Tea leaves, crystal balls, palm readings: There are lots of ways to try to predict the future . . . and most of them are useless. Still, careful examination of measurable indicators — and a little imagination — can yield some clues as to what may lie ahead. That’s good news for the U.S. Postal Service, because if there’s anything that faces an uncertain future right now, it’s the nearly 240-year-old institution that delivers your mail every day.
To get a sense of what America’s postal needs might be a decade from now and how the Postal Service could fulfill them, we recently undertook a study that included (a) researching projections for more than 80 social, technological, and industrial trends, (b) reviewing hundreds of articles, and (c) interviewing experts.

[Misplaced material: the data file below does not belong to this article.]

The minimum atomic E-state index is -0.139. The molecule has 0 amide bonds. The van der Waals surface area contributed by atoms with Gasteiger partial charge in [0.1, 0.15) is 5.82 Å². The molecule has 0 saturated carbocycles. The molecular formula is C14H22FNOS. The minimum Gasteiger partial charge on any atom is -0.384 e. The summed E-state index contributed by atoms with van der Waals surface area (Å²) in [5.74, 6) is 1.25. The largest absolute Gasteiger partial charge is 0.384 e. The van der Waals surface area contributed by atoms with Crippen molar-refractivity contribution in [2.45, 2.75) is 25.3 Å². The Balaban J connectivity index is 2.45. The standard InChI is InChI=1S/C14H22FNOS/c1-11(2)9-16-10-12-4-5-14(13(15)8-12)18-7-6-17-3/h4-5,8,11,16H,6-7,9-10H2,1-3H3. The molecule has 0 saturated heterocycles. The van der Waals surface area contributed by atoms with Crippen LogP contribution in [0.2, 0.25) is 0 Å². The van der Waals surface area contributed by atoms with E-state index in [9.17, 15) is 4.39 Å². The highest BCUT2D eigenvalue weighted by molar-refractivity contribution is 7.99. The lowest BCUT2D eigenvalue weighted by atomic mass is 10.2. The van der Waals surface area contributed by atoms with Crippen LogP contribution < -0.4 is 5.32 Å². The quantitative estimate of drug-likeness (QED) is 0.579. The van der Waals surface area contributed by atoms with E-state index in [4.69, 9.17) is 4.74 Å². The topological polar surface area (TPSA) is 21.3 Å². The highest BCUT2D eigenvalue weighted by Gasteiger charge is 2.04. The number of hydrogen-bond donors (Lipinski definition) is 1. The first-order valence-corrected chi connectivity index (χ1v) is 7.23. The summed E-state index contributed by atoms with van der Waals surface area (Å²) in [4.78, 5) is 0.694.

Some indicators are fairly certain. The ongoing demographic rise of the Millennial generation – now larger than Baby Boomers – means that the wants and needs of those born largely after 1980 will profoundly affect the economy as previous generations retire. Others are less certain, such as how much of a role 3D printing will play and to what extent it could affect the package-shipping industry.
We then used scenario planning, a common methodology for understanding and exploring possible futures by designing and evaluating hypothetical situations based on different combinations of trends. Result: Four possible ways the world could look in 10 years, and ways the Postal Service could serve its customers in each scenario. It’s all detailed in our newly released white paper, The Postal Customers of the Future.
Can you predict how you will use the mail 10 years from now? Could you imagine the Postal Service saving you time and money by helping you share, say, power tools with people in your city? Would you pop into a Post Office to check out a new product a local entrepreneur 3D-printed there?